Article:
Hi Glen, Allison, Jonathan, Chuck, et. al. Thanks everyone for the suggestions. I investigated the IDA Pro and unfortunately, the freeware version does not support 8085 and their lowest tier version costs $700 (ouch), but I will look into others like DASMx. In case anyone is interested in the project, this is a transmitter system. There is one button called PWR when pressed it cycles through different output power levels - 125W, 500W, 1KW and then back to 125W and so on. Problem is, I have a 500W amp, not a 1KW amp. The manufacturer was kind enough to explain that they never got around to updating the firmware in the remote control for the 500W system and therefore it assumes 1KW is available. In my case when 1KW comes around the system goes into "funk mode". All I am looking to do is to remove the 1KW option and have it cycle from 125W, 500W and back to 125W. I am hoping this could be done with a JMP in the right place or some NOOPs or something.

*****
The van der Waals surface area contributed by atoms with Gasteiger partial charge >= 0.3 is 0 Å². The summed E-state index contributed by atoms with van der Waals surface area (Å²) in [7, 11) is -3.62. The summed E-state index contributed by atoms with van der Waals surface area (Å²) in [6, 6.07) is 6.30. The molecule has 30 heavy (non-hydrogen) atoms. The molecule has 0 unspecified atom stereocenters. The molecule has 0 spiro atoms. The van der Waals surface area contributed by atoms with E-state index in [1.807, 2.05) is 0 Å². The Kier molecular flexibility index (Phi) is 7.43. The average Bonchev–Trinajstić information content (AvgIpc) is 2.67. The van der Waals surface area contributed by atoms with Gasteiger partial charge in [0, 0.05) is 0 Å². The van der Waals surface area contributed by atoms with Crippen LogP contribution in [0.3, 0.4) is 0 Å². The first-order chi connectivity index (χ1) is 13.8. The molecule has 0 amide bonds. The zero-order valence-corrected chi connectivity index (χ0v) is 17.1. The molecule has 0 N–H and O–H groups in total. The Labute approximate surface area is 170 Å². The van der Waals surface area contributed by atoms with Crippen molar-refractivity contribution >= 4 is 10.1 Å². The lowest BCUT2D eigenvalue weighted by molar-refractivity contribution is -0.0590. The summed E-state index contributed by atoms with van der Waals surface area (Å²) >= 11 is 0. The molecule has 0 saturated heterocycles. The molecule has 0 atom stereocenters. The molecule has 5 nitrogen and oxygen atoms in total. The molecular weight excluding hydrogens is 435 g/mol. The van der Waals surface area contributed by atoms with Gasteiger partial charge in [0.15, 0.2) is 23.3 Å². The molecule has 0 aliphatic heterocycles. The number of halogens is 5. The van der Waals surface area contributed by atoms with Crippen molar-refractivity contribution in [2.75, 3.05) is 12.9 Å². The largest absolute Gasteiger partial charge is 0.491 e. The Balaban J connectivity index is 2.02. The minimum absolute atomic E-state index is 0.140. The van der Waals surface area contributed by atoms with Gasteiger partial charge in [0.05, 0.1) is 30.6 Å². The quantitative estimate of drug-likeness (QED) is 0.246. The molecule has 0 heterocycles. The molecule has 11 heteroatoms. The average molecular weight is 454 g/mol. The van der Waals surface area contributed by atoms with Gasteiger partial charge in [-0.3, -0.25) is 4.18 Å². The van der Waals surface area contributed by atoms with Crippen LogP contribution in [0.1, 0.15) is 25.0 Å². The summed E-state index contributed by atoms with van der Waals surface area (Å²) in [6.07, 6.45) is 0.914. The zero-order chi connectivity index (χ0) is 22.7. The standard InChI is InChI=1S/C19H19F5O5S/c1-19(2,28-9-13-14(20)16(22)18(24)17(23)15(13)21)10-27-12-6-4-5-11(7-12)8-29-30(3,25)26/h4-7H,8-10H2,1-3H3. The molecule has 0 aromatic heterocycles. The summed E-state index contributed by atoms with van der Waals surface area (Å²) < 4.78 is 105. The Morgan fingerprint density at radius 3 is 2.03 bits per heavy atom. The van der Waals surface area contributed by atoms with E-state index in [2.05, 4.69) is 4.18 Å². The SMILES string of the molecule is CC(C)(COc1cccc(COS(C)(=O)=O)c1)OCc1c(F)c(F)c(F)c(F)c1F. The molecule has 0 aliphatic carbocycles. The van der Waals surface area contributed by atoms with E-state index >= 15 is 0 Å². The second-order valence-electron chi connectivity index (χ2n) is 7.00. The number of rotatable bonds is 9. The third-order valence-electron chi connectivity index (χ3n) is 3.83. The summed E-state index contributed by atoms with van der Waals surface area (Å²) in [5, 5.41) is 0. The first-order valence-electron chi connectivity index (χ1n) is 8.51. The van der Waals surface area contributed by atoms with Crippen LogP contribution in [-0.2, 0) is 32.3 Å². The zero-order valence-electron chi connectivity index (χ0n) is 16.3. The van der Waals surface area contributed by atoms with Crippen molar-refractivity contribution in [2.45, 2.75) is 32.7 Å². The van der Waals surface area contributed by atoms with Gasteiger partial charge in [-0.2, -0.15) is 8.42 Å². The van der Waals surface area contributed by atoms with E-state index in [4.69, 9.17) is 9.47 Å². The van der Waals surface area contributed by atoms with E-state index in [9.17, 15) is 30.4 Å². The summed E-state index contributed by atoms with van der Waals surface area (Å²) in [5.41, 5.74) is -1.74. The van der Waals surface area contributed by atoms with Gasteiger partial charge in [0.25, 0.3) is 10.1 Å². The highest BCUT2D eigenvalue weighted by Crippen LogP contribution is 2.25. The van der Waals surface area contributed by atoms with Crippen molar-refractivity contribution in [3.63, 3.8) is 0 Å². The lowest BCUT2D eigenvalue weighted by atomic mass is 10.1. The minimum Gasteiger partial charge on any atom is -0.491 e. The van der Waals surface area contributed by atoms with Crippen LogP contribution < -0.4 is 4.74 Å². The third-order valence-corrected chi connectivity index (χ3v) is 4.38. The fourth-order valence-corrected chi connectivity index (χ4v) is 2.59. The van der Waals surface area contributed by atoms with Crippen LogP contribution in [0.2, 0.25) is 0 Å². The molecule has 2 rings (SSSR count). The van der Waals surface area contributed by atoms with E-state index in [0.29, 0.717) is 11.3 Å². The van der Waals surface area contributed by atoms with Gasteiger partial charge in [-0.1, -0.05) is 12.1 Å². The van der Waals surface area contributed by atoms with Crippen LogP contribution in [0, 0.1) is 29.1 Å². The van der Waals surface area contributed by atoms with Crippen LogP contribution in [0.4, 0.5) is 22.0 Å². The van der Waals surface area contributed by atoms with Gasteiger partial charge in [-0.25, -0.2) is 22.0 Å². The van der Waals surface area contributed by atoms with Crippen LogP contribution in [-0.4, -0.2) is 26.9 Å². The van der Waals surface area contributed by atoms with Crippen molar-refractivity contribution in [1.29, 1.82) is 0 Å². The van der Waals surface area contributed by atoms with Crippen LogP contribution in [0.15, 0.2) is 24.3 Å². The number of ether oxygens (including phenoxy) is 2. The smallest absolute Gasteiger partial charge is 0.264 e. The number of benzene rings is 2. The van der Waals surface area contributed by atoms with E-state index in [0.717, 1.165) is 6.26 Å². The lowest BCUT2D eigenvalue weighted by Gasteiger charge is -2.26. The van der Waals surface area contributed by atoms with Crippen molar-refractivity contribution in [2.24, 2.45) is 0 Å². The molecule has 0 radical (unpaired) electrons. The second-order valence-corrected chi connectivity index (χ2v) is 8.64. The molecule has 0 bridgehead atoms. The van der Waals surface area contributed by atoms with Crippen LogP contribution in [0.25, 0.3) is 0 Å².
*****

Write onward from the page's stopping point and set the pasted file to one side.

Appreciate the responses. Eugene W2HX -----Original Message----- From: cctalk [mailto:cctalk-boun...@classiccmp.org] On Behalf Of Glen Slick via cctalk Sent: Monday, April 16, 2018 8:35 PM To: General Discussion: On-Topic and Off-Topic Posts Subject: Re: 8085 Dissasembly? You could post the EPROM files you have online somewhere for other people to take a quick look. Maybe create a thread on the vcfed forum and add them as an attachment to a message there. If you zip them up they should be small enough for an attachment. I have only tried using IDA Pro a couple of times. I haven't learned how to use it well enough to be what I have used for similar 8-bit CPU disassembly tasks in the past. I have just written my own basic functionality 8085 / Z80 / 8051 disassemblers when I have had the need. Not too hard to make it smart enough to be able to specify known entry points (for example reset and interrupt vectors) and have it do reachable code traversal from there. Some things require manual intervention and iterative refinement, for example any indirect jumps through call tables, or calculated jumps. Using a professional tool might be quicker, but you might learn a lot more along the way doing things yourself.